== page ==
What no one seems to be asking is why Volkswagen can't have works council without having the United Auto Workers represent rank and file workers. Apparently, this is somehow a function of U.S. labor law.
It is clear from Volkswagen management that the company remains neutral on the union issue. But what also is clear is that Volkswagen wants a works council in Chattanooga. Worker rejection of the UAW should not be allowed to endanger Volkswagen expansion in Tennessee. Let's fix the labor law so the company can function here as it does at its plant in Mexico and others around the world. If we fail to fix this problem, Mexico is in line to get production of the new SUV.
The Commercial Appeal, Memphis, Tenn., on state legislators should leave Common Core alone:
The legislative assault against Tennessee's Common Core state standards initiative is scheduled to begin in earnest this week when lawmakers begin committee hearings on several bills aimed at removing Tennessee from Common Core or delaying or modifying its implementation.
A lot of time and financial resources already have been invested in training some 30,000 teachers to begin teaching the new curriculum next year, which aims to make sure students are mastering proficiency in core subjects under the same standards, whether they attend public schools in Memphis or in Boston.
Common Core seems like the most logical way to make sure Tennessee students are competitive with students across the country and, by extension, students around the word. If not Common Core, how do legislators who want to do away with the initiative plan to make that happen?
Forty-six other states also have adopted Common Core. Tennessee joined in 2010. In spring 2015, the PARCC (Partnership for Assessment of Readiness for College and Careers) exam will replace TCAP in math, language arts and end-of-course tests in other subjects.
The Tennessee Department of Education is in the third year of helping school districts phase in the new standards and about 30,000 teachers have been engaged in in-depth training for more than a year.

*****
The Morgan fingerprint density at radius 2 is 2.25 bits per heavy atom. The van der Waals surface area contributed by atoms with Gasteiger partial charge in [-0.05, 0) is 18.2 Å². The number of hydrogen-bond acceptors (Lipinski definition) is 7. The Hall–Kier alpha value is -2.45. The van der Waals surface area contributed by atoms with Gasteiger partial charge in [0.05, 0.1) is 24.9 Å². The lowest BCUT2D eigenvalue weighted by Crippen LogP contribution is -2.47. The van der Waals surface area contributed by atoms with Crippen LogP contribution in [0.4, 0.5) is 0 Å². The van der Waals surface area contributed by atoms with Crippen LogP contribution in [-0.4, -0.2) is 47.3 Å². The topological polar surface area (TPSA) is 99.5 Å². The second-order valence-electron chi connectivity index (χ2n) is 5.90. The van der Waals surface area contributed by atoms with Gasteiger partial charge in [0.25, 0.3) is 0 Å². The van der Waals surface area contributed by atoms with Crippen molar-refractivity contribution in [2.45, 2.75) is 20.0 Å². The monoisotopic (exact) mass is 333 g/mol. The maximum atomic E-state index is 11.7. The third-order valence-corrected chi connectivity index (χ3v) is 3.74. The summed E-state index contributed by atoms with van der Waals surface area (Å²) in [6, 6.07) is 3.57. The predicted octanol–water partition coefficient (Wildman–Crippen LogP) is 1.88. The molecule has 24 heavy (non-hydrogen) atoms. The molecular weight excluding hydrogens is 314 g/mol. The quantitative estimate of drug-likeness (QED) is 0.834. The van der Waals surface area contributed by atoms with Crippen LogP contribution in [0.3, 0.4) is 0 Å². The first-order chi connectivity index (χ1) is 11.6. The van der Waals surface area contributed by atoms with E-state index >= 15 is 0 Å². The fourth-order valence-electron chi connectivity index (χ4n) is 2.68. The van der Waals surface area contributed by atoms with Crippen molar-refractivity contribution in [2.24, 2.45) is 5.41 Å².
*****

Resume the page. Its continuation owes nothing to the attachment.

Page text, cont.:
It is baffling that legislators, some of whom have been supportive of legislation giving students better education choices, want to deep-six an initiative that makes sure Tennessee's public education students are academically competitive with students in other states.
Their objections mirror objections to Common Core taking place nationally — chiefly that this is an attempt to hijack education decisions from local school districts. Common Core, though, was started by a consortium of states, where education and business leaders realized that if American students are going to be competitive in today's job market, an A in science earned by a graduating senior in Memphis must be earned under the same standards as an A for a graduating Pennsylvania senior.
During a visit with The Commercial Appeal's editorial board last week, Jamie Woodson, president and chief executive officer of SCORE (State Collaborative on Reforming Education), a Tennessee-based education reform nonprofit organization, touted the fact that Tennessee had the largest academic growth on the 2013 National Assessment of Educational Progress of any state, making Tennessee the fastest-improving state in the nation.
The flip side of that, she said, is that the state still is in the bottom half of national rankings for student proficiency.
With that in mind, legislators should leave Common Core alone because it appears to be the best way to get the state into the top half.